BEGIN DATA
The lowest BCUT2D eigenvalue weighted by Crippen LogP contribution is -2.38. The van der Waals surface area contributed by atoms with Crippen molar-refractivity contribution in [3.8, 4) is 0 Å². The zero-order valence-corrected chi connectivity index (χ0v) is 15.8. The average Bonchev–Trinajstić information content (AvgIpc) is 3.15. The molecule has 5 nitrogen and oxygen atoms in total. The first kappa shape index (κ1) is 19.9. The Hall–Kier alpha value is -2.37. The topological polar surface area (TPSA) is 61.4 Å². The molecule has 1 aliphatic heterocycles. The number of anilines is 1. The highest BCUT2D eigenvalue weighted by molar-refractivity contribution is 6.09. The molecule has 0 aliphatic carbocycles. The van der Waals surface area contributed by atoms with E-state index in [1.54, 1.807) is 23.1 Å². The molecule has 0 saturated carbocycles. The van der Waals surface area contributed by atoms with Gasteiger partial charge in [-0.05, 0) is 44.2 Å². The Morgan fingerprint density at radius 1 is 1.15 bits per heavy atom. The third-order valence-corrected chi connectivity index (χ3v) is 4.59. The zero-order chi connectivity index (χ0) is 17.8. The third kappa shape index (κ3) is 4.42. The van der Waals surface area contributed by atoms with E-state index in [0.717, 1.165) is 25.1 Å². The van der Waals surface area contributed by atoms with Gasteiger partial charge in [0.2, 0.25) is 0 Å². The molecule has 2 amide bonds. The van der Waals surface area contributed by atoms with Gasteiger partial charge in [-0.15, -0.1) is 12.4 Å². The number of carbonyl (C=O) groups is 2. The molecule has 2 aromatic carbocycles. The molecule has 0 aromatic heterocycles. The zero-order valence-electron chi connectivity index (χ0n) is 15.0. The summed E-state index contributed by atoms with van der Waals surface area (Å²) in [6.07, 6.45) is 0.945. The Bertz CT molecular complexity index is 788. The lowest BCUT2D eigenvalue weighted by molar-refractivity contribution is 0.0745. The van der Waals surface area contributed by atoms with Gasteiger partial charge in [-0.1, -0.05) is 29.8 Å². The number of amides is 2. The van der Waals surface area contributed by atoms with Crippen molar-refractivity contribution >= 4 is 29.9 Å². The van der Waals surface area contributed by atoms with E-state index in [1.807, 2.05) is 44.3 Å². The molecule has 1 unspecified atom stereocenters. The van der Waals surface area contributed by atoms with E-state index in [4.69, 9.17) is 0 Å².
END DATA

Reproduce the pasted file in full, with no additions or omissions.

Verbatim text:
The lowest BCUT2D eigenvalue weighted by Crippen LogP contribution is -2.38. The van der Waals surface area contributed by atoms with Crippen molar-refractivity contribution in [3.8, 4) is 0 Å². The zero-order valence-corrected chi connectivity index (χ0v) is 15.8. The average Bonchev–Trinajstić information content (AvgIpc) is 3.15. The molecule has 5 nitrogen and oxygen atoms in total. The first kappa shape index (κ1) is 19.9. The Hall–Kier alpha value is -2.37. The topological polar surface area (TPSA) is 61.4 Å². The molecule has 1 aliphatic heterocycles. The number of anilines is 1. The highest BCUT2D eigenvalue weighted by molar-refractivity contribution is 6.09. The molecule has 0 aliphatic carbocycles. The van der Waals surface area contributed by atoms with E-state index in [1.54, 1.807) is 23.1 Å². The molecule has 0 saturated carbocycles. The van der Waals surface area contributed by atoms with Gasteiger partial charge in [-0.05, 0) is 44.2 Å². The Morgan fingerprint density at radius 1 is 1.15 bits per heavy atom. The third-order valence-corrected chi connectivity index (χ3v) is 4.59. The zero-order chi connectivity index (χ0) is 17.8. The third kappa shape index (κ3) is 4.42. The van der Waals surface area contributed by atoms with E-state index in [0.717, 1.165) is 25.1 Å². The van der Waals surface area contributed by atoms with Gasteiger partial charge in [0.2, 0.25) is 0 Å². The molecule has 2 amide bonds. The van der Waals surface area contributed by atoms with Gasteiger partial charge in [-0.15, -0.1) is 12.4 Å². The number of carbonyl (C=O) groups is 2. The molecule has 2 aromatic carbocycles. The molecule has 0 aromatic heterocycles. The zero-order valence-electron chi connectivity index (χ0n) is 15.0. The summed E-state index contributed by atoms with van der Waals surface area (Å²) in [6.07, 6.45) is 0.945. The Bertz CT molecular complexity index is 788. The lowest BCUT2D eigenvalue weighted by molar-refractivity contribution is 0.0745. The van der Waals surface area contributed by atoms with Gasteiger partial charge in [-0.1, -0.05) is 29.8 Å². The number of amides is 2. The van der Waals surface area contributed by atoms with Crippen molar-refractivity contribution >= 4 is 29.9 Å². The van der Waals surface area contributed by atoms with E-state index in [1.807, 2.05) is 44.3 Å². The molecule has 1 unspecified atom stereocenters. The van der Waals surface area contributed by atoms with E-state index in [4.69, 9.17) is 0 Å².